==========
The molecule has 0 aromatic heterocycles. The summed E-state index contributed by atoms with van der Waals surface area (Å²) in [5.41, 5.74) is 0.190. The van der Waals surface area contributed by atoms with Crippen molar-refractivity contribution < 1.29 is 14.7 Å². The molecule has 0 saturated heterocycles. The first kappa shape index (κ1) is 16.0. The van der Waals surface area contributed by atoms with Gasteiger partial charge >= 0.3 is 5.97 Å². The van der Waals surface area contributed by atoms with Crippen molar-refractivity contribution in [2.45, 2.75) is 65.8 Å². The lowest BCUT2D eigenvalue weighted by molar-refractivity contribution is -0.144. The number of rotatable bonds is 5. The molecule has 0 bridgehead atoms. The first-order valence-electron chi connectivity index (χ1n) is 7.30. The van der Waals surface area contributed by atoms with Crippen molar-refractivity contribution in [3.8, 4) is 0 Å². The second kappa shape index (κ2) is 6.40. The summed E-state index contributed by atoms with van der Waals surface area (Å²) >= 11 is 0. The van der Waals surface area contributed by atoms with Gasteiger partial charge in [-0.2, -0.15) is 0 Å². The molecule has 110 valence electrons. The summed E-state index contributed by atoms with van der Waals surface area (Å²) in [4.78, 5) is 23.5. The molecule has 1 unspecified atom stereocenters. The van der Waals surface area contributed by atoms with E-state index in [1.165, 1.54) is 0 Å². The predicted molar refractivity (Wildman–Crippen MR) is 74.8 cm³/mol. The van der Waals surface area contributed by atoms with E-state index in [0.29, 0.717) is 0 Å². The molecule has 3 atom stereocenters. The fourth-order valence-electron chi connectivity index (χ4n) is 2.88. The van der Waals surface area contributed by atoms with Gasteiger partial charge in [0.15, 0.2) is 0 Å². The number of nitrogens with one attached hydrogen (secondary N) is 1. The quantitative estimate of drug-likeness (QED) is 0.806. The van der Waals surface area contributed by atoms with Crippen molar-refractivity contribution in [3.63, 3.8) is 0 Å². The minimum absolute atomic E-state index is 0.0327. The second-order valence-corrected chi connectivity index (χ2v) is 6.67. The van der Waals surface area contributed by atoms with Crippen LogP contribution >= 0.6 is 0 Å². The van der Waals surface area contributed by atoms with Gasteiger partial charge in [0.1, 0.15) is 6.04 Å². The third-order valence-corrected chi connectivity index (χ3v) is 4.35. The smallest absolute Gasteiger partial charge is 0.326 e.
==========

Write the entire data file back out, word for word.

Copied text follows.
The molecule has 0 aromatic heterocycles. The summed E-state index contributed by atoms with van der Waals surface area (Å²) in [5.41, 5.74) is 0.190. The van der Waals surface area contributed by atoms with Crippen molar-refractivity contribution < 1.29 is 14.7 Å². The molecule has 0 saturated heterocycles. The first kappa shape index (κ1) is 16.0. The van der Waals surface area contributed by atoms with Gasteiger partial charge >= 0.3 is 5.97 Å². The van der Waals surface area contributed by atoms with Crippen molar-refractivity contribution in [2.45, 2.75) is 65.8 Å². The lowest BCUT2D eigenvalue weighted by molar-refractivity contribution is -0.144. The number of rotatable bonds is 5. The molecule has 0 bridgehead atoms. The first-order valence-electron chi connectivity index (χ1n) is 7.30. The van der Waals surface area contributed by atoms with Crippen molar-refractivity contribution in [3.8, 4) is 0 Å². The second kappa shape index (κ2) is 6.40. The summed E-state index contributed by atoms with van der Waals surface area (Å²) >= 11 is 0. The van der Waals surface area contributed by atoms with Gasteiger partial charge in [-0.2, -0.15) is 0 Å². The molecule has 110 valence electrons. The summed E-state index contributed by atoms with van der Waals surface area (Å²) in [4.78, 5) is 23.5. The molecule has 1 unspecified atom stereocenters. The van der Waals surface area contributed by atoms with E-state index in [1.165, 1.54) is 0 Å². The predicted molar refractivity (Wildman–Crippen MR) is 74.8 cm³/mol. The van der Waals surface area contributed by atoms with E-state index in [0.29, 0.717) is 0 Å². The molecule has 3 atom stereocenters. The fourth-order valence-electron chi connectivity index (χ4n) is 2.88. The van der Waals surface area contributed by atoms with Gasteiger partial charge in [0.15, 0.2) is 0 Å². The number of nitrogens with one attached hydrogen (secondary N) is 1. The quantitative estimate of drug-likeness (QED) is 0.806. The van der Waals surface area contributed by atoms with Crippen molar-refractivity contribution in [3.63, 3.8) is 0 Å². The minimum absolute atomic E-state index is 0.0327. The second-order valence-corrected chi connectivity index (χ2v) is 6.67. The van der Waals surface area contributed by atoms with Crippen LogP contribution >= 0.6 is 0 Å². The van der Waals surface area contributed by atoms with Gasteiger partial charge in [0.1, 0.15) is 6.04 Å². The third-order valence-corrected chi connectivity index (χ3v) is 4.35. The smallest absolute Gasteiger partial charge is 0.326 e.